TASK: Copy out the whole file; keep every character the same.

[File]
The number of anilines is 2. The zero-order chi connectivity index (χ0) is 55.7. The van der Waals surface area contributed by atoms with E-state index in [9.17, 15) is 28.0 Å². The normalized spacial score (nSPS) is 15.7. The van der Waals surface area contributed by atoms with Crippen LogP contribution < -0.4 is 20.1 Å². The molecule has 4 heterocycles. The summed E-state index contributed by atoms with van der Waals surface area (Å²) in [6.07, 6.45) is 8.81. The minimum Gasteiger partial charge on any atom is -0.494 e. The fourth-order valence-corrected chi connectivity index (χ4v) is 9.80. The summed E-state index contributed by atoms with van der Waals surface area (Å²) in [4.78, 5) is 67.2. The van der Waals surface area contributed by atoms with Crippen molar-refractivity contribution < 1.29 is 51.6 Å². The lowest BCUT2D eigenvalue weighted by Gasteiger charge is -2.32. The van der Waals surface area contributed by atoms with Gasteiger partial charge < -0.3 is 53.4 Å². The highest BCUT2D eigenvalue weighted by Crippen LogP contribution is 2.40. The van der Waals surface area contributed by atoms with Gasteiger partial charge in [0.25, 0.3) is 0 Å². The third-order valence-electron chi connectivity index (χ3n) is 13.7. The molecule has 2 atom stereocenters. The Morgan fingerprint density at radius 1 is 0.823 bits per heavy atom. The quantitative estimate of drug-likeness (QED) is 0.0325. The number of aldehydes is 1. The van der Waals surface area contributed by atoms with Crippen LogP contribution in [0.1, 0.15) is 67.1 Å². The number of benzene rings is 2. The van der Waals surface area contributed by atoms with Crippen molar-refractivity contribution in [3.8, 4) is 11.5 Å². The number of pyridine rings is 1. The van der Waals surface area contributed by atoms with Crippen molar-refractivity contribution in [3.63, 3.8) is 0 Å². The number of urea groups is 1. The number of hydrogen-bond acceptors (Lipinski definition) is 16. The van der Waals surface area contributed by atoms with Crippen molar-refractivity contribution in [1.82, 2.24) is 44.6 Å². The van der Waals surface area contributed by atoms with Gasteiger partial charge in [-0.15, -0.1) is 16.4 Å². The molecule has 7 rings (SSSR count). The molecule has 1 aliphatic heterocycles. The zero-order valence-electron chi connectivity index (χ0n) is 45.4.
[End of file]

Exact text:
The number of anilines is 2. The zero-order chi connectivity index (χ0) is 55.7. The van der Waals surface area contributed by atoms with E-state index in [9.17, 15) is 28.0 Å². The normalized spacial score (nSPS) is 15.7. The van der Waals surface area contributed by atoms with Crippen LogP contribution < -0.4 is 20.1 Å². The molecule has 4 heterocycles. The summed E-state index contributed by atoms with van der Waals surface area (Å²) in [6.07, 6.45) is 8.81. The minimum Gasteiger partial charge on any atom is -0.494 e. The fourth-order valence-corrected chi connectivity index (χ4v) is 9.80. The summed E-state index contributed by atoms with van der Waals surface area (Å²) in [4.78, 5) is 67.2. The van der Waals surface area contributed by atoms with Crippen molar-refractivity contribution < 1.29 is 51.6 Å². The lowest BCUT2D eigenvalue weighted by Gasteiger charge is -2.32. The van der Waals surface area contributed by atoms with Gasteiger partial charge < -0.3 is 53.4 Å². The highest BCUT2D eigenvalue weighted by Crippen LogP contribution is 2.40. The van der Waals surface area contributed by atoms with Gasteiger partial charge in [0.25, 0.3) is 0 Å². The third-order valence-electron chi connectivity index (χ3n) is 13.7. The molecule has 2 atom stereocenters. The Morgan fingerprint density at radius 1 is 0.823 bits per heavy atom. The quantitative estimate of drug-likeness (QED) is 0.0325. The number of aldehydes is 1. The van der Waals surface area contributed by atoms with Crippen LogP contribution in [0.1, 0.15) is 67.1 Å². The number of benzene rings is 2. The van der Waals surface area contributed by atoms with Crippen molar-refractivity contribution in [3.8, 4) is 11.5 Å². The number of pyridine rings is 1. The van der Waals surface area contributed by atoms with Crippen molar-refractivity contribution in [3.63, 3.8) is 0 Å². The number of urea groups is 1. The number of hydrogen-bond acceptors (Lipinski definition) is 16. The van der Waals surface area contributed by atoms with Crippen molar-refractivity contribution in [1.82, 2.24) is 44.6 Å². The van der Waals surface area contributed by atoms with Gasteiger partial charge in [-0.15, -0.1) is 16.4 Å². The molecule has 7 rings (SSSR count). The molecule has 1 aliphatic heterocycles. The zero-order valence-electron chi connectivity index (χ0n) is 45.4.